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Global Oil Crisis: Dangers of demonising oil futures traders

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ICE chief warns of dangers of demonising oil futures traders

By Hal Weitzman in Chicago

Published: June 23 2008 03:00 | Last updated: June 23 2008 03:00

The futures industry is not used to being the subject of popular attention. With no retail customers trading its products, it is rare that the public gets interested in futures markets.

While that might be considered a blessing most of the time, no one is more aware than Jeffrey Sprecher, chief executive of InterContinental Exchange, that it also means the general population is largely ignorant of how these complex markets function.

In recent months, as the spike in oil prices has filtered down to consumers in the shape of large increases in petrol prices, ICE has been cast by some media in the US as a menace, allowing speculators to manipulate the oil market and push up prices by trading electronically in London-based markets which are beyond the reach of US regulators.

Mr Sprecher is somewhat resigned to this role that has been cast. “We’re the messenger and people don’t like the message, which is that the global price of crude oil is on the rise,” he says.

However, he adds that he is frustrated by some of the accusations hurled at ICE. “The US press has characterised our London business as somehow being unregulated, or that the rest of the world doesn’t care about the high price of oil. That isn’t the case – our business is highly regulated.”

Nevertheless, ICE’s regulatory burden is set to increase after it bowed last week to pressure to introduce position limits for speculative traders on ICE Futures Europe, its London-based subsidiary where West Texas Intermediate crude oil futures contracts are traded. Those traders will now be subject to the same restrictions as their counterparts trading the WTI contracts on Nymex, the New York derivatives exchange.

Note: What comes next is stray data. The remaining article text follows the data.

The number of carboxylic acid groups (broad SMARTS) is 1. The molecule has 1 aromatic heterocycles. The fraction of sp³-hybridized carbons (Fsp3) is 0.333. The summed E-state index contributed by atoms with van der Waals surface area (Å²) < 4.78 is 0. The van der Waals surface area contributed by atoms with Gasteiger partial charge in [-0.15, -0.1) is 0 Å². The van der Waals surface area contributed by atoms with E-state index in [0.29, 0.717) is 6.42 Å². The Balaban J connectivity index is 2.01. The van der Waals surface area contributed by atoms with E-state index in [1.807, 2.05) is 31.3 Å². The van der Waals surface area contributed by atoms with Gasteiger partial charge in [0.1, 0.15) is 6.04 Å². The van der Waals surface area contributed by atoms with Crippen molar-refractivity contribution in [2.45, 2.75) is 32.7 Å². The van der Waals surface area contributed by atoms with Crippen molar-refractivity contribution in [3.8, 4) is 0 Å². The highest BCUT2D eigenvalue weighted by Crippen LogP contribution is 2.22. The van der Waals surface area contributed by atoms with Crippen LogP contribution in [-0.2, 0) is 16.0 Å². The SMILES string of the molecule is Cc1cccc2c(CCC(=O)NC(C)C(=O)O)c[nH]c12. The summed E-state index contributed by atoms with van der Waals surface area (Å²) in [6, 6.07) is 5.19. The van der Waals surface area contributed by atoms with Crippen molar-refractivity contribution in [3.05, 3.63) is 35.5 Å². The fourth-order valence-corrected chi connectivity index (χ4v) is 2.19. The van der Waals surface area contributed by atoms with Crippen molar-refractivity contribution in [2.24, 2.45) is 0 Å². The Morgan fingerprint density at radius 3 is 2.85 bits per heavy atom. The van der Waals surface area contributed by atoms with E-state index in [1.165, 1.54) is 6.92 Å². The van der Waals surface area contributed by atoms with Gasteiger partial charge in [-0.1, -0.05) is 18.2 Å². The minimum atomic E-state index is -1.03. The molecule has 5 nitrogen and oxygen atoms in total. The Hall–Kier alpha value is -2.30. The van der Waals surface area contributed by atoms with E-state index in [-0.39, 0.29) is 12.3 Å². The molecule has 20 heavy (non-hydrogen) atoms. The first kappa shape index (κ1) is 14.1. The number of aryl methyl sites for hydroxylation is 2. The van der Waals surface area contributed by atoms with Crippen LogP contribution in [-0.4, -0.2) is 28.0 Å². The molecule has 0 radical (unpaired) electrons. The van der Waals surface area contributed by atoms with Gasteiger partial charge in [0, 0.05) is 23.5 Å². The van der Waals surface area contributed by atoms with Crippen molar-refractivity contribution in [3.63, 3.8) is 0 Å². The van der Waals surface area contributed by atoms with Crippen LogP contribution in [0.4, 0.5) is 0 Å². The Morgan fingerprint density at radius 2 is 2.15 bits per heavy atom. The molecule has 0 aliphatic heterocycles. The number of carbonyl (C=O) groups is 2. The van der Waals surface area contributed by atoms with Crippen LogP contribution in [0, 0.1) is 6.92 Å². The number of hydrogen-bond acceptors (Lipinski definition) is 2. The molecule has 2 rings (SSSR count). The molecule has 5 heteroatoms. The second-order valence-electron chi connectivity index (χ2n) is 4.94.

“ICE has essentially indicated a willingness to be dually regulated by UK and US authorities,” he says. “Our alternative would be to pull our screens out of the US and just operate in the other 54 countries where we do business.”

That threat is intended to head off proposals in Washington to close the “London loophole” (as the perception of US regulators being kept in the dark about oil trades done in the London market has become known) completely. If these became law, Mr Sprecher warns, traders would escape through the London loophole beyond the reach of US regulators.

“At some point, some of the extreme proposals in the Congress would drive the business out of the US,” he says. “There’s no question in my mind that the capital flows and the trading behaviour will move quickly offshore – most likely to London – if the US allows it to.

“It wasn’t long ago that there were concerns about Wall Street moving offshore and that debate seems to have been forgotten in this oil crisis,” he says. “London is really a natural home for trading oil – it has the time-zone advantage, many of the companies that trade oil are European, and the Middle East is very comfortable with UK law and standards.”

Mr Sprecher points out that the price of oil futures is not set on ICE Futures Europe, but on Nymex. “Our contract is a derivative of WTI, so you get the Nymex price and every day we mark to market using Nymex’s price. So you can buy as much of our contract as you want, it doesn’t affect the price of oil. It’s like betting on a basketball game – whether we bet a dollar or $1,000, it doesn’t affect the outcome.”

He maintains that the threat from speculators is largely imagined. “We’ve had a lot of hearings on Capitol Hill and a lot of testimony from oil companies, consumers of energy, exchanges, professors,” he says.

“Nobody has called a speculator to the stand because I’m not sure anybody knows who this is. It’s been easier to point to this person than to actually find them and the data that show they’re driving the prices.”

“We don’t see speculators driving the price of oil. We see traditional users and consumers of energy products trading. When credible analysts put predictions out there of $200 a barrel, if you’re running a business that is going to be subject to that price increase you tend to go hedge,” he says.

“Buying oil at $130 or $140 looks reasonable if you think it’s going to $200. A lot of what we’ve seen is increased use of hedging as a proportion of the overall market.”

Mr Sprecher notes that the oil futures market is a truly global business, priced in dollars and in which much of the non-commercial trading is by algorithmic traders who are highly mobile. Other US-based traders, he points out, work for global organisations that could easily transfer them out of the US.

“People on Capitol Hill are used to hearing the threat that something may go offshore,” he says. “But in this case the market is already established offshore and it’s dominant outside the US. This isn’t an idle threat.”

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